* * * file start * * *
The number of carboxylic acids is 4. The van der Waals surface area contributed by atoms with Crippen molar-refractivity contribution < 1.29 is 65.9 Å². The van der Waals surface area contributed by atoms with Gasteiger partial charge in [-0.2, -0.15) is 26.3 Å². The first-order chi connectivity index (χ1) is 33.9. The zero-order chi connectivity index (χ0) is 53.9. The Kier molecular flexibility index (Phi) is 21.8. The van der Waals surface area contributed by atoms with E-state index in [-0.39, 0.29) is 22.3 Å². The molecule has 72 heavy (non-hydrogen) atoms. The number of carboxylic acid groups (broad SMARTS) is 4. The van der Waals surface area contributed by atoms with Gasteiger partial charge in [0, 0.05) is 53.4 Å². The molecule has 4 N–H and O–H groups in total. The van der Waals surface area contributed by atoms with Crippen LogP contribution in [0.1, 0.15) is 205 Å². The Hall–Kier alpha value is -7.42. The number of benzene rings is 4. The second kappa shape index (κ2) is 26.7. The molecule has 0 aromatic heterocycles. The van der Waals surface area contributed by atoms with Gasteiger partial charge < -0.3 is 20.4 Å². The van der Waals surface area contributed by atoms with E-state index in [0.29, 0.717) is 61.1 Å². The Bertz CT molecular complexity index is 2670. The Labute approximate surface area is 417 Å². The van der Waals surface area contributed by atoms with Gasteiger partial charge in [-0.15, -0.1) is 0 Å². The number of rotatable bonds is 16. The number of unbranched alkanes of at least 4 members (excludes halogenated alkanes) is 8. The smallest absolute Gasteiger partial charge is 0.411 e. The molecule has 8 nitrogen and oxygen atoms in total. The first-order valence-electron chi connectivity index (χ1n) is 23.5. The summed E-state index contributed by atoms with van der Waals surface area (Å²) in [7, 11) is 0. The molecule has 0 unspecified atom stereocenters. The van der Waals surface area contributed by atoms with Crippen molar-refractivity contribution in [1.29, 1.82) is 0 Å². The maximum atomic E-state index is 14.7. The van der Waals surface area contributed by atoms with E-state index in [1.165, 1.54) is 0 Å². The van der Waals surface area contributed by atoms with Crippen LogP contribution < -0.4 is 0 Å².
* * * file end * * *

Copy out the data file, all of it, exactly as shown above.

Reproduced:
The number of carboxylic acids is 4. The van der Waals surface area contributed by atoms with Crippen molar-refractivity contribution < 1.29 is 65.9 Å². The van der Waals surface area contributed by atoms with Gasteiger partial charge in [-0.2, -0.15) is 26.3 Å². The first-order chi connectivity index (χ1) is 33.9. The zero-order chi connectivity index (χ0) is 53.9. The Kier molecular flexibility index (Phi) is 21.8. The van der Waals surface area contributed by atoms with E-state index in [-0.39, 0.29) is 22.3 Å². The molecule has 72 heavy (non-hydrogen) atoms. The number of carboxylic acid groups (broad SMARTS) is 4. The van der Waals surface area contributed by atoms with Gasteiger partial charge in [0, 0.05) is 53.4 Å². The molecule has 4 N–H and O–H groups in total. The van der Waals surface area contributed by atoms with Crippen LogP contribution in [0.1, 0.15) is 205 Å². The Hall–Kier alpha value is -7.42. The number of benzene rings is 4. The second kappa shape index (κ2) is 26.7. The molecule has 0 aromatic heterocycles. The van der Waals surface area contributed by atoms with Gasteiger partial charge < -0.3 is 20.4 Å². The van der Waals surface area contributed by atoms with E-state index in [0.29, 0.717) is 61.1 Å². The Bertz CT molecular complexity index is 2670. The Labute approximate surface area is 417 Å². The van der Waals surface area contributed by atoms with Gasteiger partial charge in [-0.15, -0.1) is 0 Å². The number of rotatable bonds is 16. The number of unbranched alkanes of at least 4 members (excludes halogenated alkanes) is 8. The smallest absolute Gasteiger partial charge is 0.411 e. The molecule has 8 nitrogen and oxygen atoms in total. The first-order valence-electron chi connectivity index (χ1n) is 23.5. The summed E-state index contributed by atoms with van der Waals surface area (Å²) in [7, 11) is 0. The molecule has 0 unspecified atom stereocenters. The van der Waals surface area contributed by atoms with Crippen molar-refractivity contribution in [1.29, 1.82) is 0 Å². The maximum atomic E-state index is 14.7. The van der Waals surface area contributed by atoms with E-state index in [1.165, 1.54) is 0 Å². The van der Waals surface area contributed by atoms with Crippen LogP contribution < -0.4 is 0 Å².